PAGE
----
Exposing RESTful Interface With Mule pt.1

Update (20.10.2013) - When not supported HTTP method is used, return more appropriate HTTP status (405 instead of 400).

As it’s my first blog entry I’d like to welcome everyone. If you’d like to know more about me click on the tab above. If not.. I’ll go straight to the point.

Recently, I had to create Mule’s application, which exposes itself via a simple RESTful API. However, when it comes to REST, Mule ESB seems to be quite limited in viable options.
The only, official approach is to use the REST Component, which relies on Jersey, which is the Reference Implementation of JAX-RS. Sounds good, but it ties you to the Java code instead of having fun with the Mule’s message processing :) This can be overcome as well, but still some Java needs to be written.

Fortunately, there are some other possibilites, which would make simple REST API creation easier. Nevertheless, I’d like to present you all the options (of which I’m aware of) with description and a working example.

All presented examples were tested against Mule ESB 3.4.0 EE. However, they should run without any problems on CE and even on previous versions.

1. “Poor man’s” REST:

First approach is the most straightforward one - handling HTTP properties available in Mule manually. Quick overview over HTTP properties is available here - (1.4.7 Use Case) in archived Mule Developer Resources.

In that case, we need to take care of detecting the HTTP method, URL and fetching URL variable parameters by ourselves. We can accomplish that using Mule’s choice component and setting flow variables (if needed).
An example will accept URL (on 8088 port) as follows: /client/{accountID}/{userID}/get on both GET and POST HTTP methods, where {accountID} and {userID} are the variable parameters.

General overview of the flow:

First step is not necessary, but helpful for quick suppresion of favicon.ico requests when accesing service via browsers:

1<message-filter doc:name="Filter favicon">  
2  <not-filter>  
3    <wildcard-filter casesensitive="true" pattern="/favicon.ico">  
4  </wildcard-filter></not-filter>  
5</message-filter>  

To match URL let’s use choice component with regular expression:

 1<choice doc:name="Choice">  
 2  <when expression="#[regex('/client/\\w+/\\w+/get/?', message.inboundProperties['http.request.path'])]">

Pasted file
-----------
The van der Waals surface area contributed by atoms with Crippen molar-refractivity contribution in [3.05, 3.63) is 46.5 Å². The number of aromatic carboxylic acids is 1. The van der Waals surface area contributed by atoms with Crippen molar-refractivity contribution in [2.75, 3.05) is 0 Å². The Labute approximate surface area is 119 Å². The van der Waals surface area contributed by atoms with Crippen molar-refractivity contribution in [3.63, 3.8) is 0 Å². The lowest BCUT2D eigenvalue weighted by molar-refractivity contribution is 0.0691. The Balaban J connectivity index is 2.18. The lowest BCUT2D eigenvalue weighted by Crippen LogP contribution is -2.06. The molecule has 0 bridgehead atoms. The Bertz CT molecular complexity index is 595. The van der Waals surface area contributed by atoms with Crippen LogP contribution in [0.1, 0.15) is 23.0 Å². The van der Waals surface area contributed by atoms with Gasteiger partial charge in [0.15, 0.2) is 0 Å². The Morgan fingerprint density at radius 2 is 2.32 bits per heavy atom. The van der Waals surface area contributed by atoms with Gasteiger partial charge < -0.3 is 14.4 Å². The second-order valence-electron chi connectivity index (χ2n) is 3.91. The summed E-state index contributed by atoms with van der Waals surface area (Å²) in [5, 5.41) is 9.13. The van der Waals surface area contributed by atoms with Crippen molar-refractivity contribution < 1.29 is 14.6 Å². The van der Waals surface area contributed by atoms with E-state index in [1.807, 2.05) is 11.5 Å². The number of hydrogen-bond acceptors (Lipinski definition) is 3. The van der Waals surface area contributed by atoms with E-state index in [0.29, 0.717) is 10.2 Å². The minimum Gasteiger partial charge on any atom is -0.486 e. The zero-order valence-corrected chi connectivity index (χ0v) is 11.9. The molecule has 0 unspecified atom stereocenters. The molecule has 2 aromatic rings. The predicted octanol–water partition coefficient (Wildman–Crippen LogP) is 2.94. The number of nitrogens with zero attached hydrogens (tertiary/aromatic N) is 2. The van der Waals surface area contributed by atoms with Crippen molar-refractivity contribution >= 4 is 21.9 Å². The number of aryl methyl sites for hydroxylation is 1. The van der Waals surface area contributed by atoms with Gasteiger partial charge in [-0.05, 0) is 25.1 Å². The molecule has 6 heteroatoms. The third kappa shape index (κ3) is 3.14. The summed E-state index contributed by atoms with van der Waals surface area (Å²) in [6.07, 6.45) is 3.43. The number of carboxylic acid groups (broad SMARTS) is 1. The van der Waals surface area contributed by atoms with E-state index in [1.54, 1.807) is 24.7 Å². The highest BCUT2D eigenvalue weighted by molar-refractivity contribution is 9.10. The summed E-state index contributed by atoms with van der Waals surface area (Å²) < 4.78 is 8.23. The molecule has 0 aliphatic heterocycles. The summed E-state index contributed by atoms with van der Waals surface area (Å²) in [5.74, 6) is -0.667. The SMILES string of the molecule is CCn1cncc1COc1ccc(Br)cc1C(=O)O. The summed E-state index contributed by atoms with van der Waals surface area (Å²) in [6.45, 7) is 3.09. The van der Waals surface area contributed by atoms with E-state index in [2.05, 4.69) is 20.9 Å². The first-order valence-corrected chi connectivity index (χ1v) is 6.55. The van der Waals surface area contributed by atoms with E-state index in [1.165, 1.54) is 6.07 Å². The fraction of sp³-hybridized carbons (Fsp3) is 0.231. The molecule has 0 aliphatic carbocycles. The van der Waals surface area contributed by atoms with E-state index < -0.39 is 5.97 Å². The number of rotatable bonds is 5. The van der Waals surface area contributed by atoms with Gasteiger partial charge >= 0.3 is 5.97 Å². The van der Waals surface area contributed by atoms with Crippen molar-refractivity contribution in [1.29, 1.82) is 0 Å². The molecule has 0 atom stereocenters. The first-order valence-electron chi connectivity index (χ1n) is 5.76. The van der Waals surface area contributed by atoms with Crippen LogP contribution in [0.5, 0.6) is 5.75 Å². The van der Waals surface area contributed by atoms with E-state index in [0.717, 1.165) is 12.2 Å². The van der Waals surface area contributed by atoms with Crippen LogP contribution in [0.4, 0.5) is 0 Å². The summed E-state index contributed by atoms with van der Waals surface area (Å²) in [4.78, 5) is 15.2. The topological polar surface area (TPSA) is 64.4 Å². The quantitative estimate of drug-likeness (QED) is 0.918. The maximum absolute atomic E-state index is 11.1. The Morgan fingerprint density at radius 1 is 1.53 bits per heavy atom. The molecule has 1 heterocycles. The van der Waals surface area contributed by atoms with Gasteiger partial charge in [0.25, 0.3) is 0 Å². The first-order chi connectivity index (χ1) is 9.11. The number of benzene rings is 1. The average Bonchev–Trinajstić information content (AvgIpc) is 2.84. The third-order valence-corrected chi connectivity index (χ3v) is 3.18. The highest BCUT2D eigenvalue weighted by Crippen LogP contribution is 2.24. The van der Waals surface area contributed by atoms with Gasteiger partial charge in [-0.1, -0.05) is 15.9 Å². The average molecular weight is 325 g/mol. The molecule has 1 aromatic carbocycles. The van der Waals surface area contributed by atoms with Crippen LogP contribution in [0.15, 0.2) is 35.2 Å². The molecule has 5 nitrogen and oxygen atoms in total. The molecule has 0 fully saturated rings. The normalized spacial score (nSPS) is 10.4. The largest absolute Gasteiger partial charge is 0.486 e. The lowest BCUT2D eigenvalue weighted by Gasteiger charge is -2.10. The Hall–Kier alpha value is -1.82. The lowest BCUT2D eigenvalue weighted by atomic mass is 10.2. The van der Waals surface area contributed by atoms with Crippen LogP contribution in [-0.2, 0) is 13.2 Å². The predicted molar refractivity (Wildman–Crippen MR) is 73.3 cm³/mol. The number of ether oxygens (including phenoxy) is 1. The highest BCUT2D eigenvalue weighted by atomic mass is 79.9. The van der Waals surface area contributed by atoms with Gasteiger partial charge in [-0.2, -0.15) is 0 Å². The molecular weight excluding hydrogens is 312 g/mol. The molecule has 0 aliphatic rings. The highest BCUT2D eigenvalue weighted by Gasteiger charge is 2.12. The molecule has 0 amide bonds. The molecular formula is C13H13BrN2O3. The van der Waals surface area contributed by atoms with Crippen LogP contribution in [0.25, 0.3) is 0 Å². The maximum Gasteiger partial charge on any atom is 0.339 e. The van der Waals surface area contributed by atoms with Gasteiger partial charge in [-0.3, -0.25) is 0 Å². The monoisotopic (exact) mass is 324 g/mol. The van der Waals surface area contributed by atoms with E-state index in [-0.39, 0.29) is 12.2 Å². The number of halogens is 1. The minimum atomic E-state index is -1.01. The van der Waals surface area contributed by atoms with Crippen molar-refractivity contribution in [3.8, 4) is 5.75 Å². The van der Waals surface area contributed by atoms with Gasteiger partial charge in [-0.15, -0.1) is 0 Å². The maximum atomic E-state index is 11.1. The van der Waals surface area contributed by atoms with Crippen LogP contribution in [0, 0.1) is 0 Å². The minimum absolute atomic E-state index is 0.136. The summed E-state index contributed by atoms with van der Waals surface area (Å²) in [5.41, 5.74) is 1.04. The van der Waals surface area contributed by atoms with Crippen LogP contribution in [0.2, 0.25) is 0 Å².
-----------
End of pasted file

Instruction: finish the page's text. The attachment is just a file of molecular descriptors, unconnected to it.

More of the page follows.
3   ...  
 4 </when>  
 5  <otherwise>  
 6    <http:response-builder status="400" doc:name="Return 400 For bad URL">  
 7      <set-payload value="Unknown resource: #[message.inboundProperties['http.request.path']]" />  
 8    </http:response-builder>  
 9  </otherwise>  
10</choice>  

We retrieve URL path using Mule’s inbound property - ‘http.request.path’, then match it with the regexp ‘/client/\w+/\w+/get/?’. If we don’t have a match we just simply return 400 HTTP status.
Otherwise, we can proceed and determine which HTTP method was used to send the request:

 1  <when expression="message.inboundProperties['http.method'] == 'GET'">  
 2    <flow-ref name="RetrievingParameters" doc:name="Retrieve Parameters"/>  
 3    <flow-ref name="ProcessGET" doc:name="Process GET"/>  
 4  </when>  
 5  <when expression="message.inboundProperties['http.method'] == 'POST'">  
 6    <flow-ref name="RetrievingParameters" doc:name="Retrieve Parameters"/>  
 7    <flow-ref name="ProcessPOST" doc:name="Process POST"/>  
 8  </when>  
 9  <otherwise>  
10    <http:response-builder status="405" doc:name="Return 405 For bad HTTP method">  
11      <set-payload value="Unknown HTTP method: #[message.inboundProperties['http.method']]" />  
12    </http:response-builder>  
13  </otherwise>  
14</choice>  

This time we are checking another inbound parameter - ‘http.method’. If it’s not the method we want to proceed with, we return 405 HTTP status (Method Not Allowed).

For all supported methods we want to fetch the URL parameters. Hence, this functionality is extracted to a reusable sub-flow:

1<sub-flow name="RetrievingParameters" doc:name="RetrievingParameters">  
2  <set-variable variableName="accountID" value="#[StringUtils.splitAndTrim(message.inboundProperties['http.request.path'], '/')[1]]" doc:name="Set Account ID"/>